After a decade of high growth, a new narrative of optimism has taken hold about Africa and its economic prospects. Alongside buoyant growth rates, there has been some poverty reduction and some positive progress in sectors such as health and education. However, despite this, there is a broad consensus that progress in human development has been limited given the volume of wealth created. There is growing concern that the high levels of income inequality in sub-Saharan Africa are holding back progress.
This report investigates the issue of income inequality in eight sub-Saharan African countries (Ghana, Kenya, Malawi, Nigeria, Sierra Leone, South Africa, Zambia and Zimbabwe). It looks at national taxation systems and international taxation issues – and, critically, the relationship between them. In this way it reveals how the enabling environment for tax dodging impacts on national tax systems in sub-Saharan Africa. It has a special focus on the experiences of two countries – Kenya and South Africa – which have two of the stronger tax systems in sub-Saharan Africa but which also have extensive shortcomings in the area of tax equity.
- The evidence gathered in this report shows that increasing income inequality should be of huge concern to governments in at least six out of the eight countries – Ghana, Nigeria, South Africa, Zambia, Kenya and Malawi. In Ghana and Nigeria, income inequality is rising strongly. In Nigeria, between 1986 and 2010, there has been a 75% increase in the concentration of income in the country. In Ghana there has been a 50% increase in the concentration of income over an 18-year period. In Zambia income inequality is now at its highest levels since data was collected. South Africa has one of the highest levels of inequality in the world and one which keeps increasing.
- It is also clear that this trend is not just a result of the rich getting richer. There is clear evidence that this is at the expense of the poor who are also getting poorer, and are therefore actively impoverished in this process. As Tax Justice Network research has shown, both wealth and inequality are being dramatically underestimated to a very significant degree, in every study and in every country. In this context of rising inequality, the role of taxation in redistributing income is particularly critical, with progressive tax systems being one of the most important tool available to governments. However, the report shows the extent to which illicit financial flows undermine this prospect.
- A central contention of this report is that rising income inequality is going hand in hand with – and is ultimately caused by – the current growth model and the illicit financial flows which have increased significantly throughout Africa’s high growth concentration of wealth, but income inequality is also being considerably exacerbated by the inability of governments to tax the proceeds of growth, because a large part of sub-Saharan Africa’s income and wealth has escaped offshore. Much of this is also driven by the reliance on the natural resource sector, which is known to be rife with tax-dodging techniques.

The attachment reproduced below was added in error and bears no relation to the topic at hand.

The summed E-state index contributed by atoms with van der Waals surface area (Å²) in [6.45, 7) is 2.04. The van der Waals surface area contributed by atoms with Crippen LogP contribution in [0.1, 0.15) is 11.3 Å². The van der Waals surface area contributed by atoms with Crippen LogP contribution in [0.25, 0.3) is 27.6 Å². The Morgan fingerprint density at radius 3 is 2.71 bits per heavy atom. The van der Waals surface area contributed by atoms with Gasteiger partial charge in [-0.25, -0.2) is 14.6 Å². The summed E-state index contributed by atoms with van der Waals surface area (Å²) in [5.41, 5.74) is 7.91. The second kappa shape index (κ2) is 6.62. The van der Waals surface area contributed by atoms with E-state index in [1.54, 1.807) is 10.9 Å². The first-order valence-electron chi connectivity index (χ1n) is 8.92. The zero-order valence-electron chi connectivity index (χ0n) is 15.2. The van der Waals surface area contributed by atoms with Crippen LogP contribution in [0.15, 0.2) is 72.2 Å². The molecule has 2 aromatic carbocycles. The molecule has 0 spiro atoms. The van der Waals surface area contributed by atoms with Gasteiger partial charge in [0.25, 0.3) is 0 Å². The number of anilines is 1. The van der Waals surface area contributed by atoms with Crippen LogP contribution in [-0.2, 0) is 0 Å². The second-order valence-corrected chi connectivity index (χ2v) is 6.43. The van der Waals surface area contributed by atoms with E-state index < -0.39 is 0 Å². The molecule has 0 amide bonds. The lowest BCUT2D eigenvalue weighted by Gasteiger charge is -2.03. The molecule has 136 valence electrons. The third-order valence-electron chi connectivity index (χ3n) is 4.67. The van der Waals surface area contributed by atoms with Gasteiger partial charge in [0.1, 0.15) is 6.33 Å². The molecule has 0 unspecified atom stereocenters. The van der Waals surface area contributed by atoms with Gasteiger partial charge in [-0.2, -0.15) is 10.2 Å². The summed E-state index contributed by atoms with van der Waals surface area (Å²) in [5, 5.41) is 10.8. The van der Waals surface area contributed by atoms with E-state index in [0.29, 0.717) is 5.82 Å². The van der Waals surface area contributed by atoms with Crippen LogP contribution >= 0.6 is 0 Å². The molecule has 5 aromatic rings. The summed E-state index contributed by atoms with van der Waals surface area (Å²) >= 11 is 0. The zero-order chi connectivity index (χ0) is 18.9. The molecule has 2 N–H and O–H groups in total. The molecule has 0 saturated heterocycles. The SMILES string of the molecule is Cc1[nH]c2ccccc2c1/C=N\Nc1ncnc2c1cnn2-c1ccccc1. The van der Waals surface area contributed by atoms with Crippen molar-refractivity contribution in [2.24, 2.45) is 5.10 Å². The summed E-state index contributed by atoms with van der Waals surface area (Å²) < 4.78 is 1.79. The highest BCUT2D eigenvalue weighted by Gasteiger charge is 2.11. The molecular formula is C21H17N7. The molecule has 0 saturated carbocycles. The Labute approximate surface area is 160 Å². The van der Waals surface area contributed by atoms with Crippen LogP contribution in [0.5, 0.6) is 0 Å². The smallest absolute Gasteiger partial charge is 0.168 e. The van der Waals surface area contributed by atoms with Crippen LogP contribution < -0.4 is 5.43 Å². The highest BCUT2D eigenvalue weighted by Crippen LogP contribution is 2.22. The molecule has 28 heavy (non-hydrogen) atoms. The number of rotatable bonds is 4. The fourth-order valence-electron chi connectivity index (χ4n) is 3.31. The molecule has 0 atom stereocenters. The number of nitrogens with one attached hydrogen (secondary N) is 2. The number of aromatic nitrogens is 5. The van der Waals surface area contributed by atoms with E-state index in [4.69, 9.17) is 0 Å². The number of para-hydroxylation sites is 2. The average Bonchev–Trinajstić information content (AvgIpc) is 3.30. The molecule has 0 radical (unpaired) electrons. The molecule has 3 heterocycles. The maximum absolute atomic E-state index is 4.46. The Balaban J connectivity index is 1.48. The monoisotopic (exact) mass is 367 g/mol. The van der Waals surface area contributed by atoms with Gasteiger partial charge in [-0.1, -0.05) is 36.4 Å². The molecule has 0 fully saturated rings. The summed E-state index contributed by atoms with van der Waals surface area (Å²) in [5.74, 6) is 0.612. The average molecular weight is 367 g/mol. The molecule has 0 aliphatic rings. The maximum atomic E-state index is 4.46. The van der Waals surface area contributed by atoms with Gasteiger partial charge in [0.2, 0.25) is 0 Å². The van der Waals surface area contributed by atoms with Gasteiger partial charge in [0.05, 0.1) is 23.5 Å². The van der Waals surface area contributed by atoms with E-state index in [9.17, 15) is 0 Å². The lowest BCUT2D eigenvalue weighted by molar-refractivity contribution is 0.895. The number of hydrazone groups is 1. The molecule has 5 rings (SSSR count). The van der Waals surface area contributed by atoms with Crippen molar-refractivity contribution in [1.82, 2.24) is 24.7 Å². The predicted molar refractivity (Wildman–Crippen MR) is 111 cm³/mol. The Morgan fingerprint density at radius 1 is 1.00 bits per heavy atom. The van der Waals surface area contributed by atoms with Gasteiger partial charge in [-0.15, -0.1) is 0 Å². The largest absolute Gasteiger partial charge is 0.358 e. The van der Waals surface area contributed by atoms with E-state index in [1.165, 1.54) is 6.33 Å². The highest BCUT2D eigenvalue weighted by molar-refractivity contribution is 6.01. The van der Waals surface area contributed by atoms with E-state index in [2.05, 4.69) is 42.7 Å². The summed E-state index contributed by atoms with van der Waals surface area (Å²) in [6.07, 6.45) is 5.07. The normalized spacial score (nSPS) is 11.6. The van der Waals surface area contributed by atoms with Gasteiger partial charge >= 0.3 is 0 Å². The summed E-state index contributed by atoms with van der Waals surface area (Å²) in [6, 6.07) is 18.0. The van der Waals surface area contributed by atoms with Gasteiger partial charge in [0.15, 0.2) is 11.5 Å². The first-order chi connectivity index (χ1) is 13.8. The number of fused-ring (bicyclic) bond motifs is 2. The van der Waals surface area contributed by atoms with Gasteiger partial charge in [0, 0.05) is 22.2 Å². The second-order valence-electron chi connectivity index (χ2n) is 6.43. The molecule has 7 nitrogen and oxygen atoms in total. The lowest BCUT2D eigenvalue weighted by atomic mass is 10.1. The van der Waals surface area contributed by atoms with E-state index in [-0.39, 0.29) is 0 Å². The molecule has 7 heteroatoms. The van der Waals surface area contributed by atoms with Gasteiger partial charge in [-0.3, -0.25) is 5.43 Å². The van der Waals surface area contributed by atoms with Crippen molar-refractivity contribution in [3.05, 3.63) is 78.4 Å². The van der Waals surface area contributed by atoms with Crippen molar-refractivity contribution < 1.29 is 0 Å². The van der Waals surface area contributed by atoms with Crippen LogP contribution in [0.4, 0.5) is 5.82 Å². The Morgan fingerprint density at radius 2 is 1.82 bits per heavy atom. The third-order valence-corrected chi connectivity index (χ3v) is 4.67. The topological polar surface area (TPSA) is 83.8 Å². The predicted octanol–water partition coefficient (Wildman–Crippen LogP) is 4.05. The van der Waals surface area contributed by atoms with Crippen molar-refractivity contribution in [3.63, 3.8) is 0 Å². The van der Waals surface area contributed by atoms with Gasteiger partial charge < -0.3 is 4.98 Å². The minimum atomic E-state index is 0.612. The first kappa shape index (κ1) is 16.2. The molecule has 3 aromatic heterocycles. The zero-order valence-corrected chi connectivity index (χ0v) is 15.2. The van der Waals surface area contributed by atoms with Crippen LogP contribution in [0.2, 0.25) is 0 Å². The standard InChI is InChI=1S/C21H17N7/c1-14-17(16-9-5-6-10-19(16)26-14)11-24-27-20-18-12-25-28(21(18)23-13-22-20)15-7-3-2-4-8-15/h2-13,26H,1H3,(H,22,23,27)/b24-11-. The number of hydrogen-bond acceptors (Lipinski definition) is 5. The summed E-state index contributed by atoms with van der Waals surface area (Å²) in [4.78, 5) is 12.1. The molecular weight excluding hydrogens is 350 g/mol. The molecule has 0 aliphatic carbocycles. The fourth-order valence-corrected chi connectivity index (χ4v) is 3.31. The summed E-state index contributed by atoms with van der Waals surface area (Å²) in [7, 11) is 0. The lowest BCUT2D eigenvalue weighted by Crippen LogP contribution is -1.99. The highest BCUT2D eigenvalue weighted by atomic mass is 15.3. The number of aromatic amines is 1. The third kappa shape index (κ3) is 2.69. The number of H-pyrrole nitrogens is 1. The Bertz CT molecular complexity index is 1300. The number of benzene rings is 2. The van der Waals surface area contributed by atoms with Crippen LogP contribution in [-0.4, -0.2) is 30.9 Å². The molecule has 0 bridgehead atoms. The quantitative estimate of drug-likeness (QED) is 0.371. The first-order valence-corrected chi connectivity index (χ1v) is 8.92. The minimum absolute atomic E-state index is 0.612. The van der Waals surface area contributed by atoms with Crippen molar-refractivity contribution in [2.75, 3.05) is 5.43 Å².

- The UK is a recognised beneficiary. A recent report from Jersey Finance shows the extent of African assets held on the island: £9.4bn in customer deposits in banks (as compared to £3bn from China) and £31bn in Jersey trusts (as compared to £1bn from China). While the UK – and a small number of Africa’s super rich – are gaining via the structure of offshore finance in Jersey, African citizens are losing significantly.
- The report also finds that, to a large degree, governments are hamstrung in their efforts to tackle income inequality. To make progress, sub-Saharan Africa must be able to tax its vast income and assets held offshore. This means tackling illicit financial flows and tax dodging in all its forms. However, as this report spells out, there are severe limits to national level action. Systemic, global reforms are a vital part of the answer. Progress at this level had been haltingly slow, though recent developments have shown promise. Yet, while discussions advance in the G8, G20 and OECD, it is still far from certain whether African countries will be correctly included in, and benefit from, the projects and reforms, as these are designed to benefit G20 and OECD countries first and foremost, over the sub-Saharan African countries that are most in need.
- While illicit financial flows undermine the scope for African governments to put in place progressive tax systems, tax systems have also been heavily influenced by the tax consensus, led by the International Monetary Fund (IMF) and supported by other multilateral institutions, bilateral donors and tax professionals. The tax consensus has focused on reducing corporate and, to a lesser extent, personal income tax rates while expanding the base for consumption taxes and value added tax (VAT) in particular. Its impacts have been well documented and have contributed to a heavy reliance on indirect taxation at the expense of more progressive income and wealth taxes.
- If countries in Africa cannot tax income and wealth correctly, they will shift the tax burden onto the poor – as this report demonstrates. While individual governments must be held accountable for their policy choices, the international community must shoulder a lot of the responsibility for increasing economic inequalities and for the shortcomings of tax systems and public finances in sub-Saharan Africa.